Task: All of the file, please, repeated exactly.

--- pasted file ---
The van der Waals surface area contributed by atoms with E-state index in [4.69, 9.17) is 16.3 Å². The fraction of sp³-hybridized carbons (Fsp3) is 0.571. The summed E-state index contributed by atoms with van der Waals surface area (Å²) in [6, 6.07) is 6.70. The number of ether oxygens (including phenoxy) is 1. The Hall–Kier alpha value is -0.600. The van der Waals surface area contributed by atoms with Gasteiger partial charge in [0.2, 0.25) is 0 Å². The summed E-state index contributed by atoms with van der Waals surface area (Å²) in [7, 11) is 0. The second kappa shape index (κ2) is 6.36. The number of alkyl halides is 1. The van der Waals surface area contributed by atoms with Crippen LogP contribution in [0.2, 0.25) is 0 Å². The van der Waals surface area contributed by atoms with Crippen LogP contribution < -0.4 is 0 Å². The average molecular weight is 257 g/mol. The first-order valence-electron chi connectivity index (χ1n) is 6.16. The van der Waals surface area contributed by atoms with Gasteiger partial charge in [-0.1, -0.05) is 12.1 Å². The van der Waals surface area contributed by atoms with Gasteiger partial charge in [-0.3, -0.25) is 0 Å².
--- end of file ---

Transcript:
The van der Waals surface area contributed by atoms with E-state index in [4.69, 9.17) is 16.3 Å². The fraction of sp³-hybridized carbons (Fsp3) is 0.571. The summed E-state index contributed by atoms with van der Waals surface area (Å²) in [6, 6.07) is 6.70. The number of ether oxygens (including phenoxy) is 1. The Hall–Kier alpha value is -0.600. The van der Waals surface area contributed by atoms with Gasteiger partial charge in [0.2, 0.25) is 0 Å². The summed E-state index contributed by atoms with van der Waals surface area (Å²) in [7, 11) is 0. The second kappa shape index (κ2) is 6.36. The number of alkyl halides is 1. The van der Waals surface area contributed by atoms with Crippen LogP contribution in [0.2, 0.25) is 0 Å². The van der Waals surface area contributed by atoms with Crippen LogP contribution < -0.4 is 0 Å². The average molecular weight is 257 g/mol. The first-order valence-electron chi connectivity index (χ1n) is 6.16. The van der Waals surface area contributed by atoms with Gasteiger partial charge in [-0.1, -0.05) is 12.1 Å². The van der Waals surface area contributed by atoms with Gasteiger partial charge in [-0.3, -0.25) is 0 Å².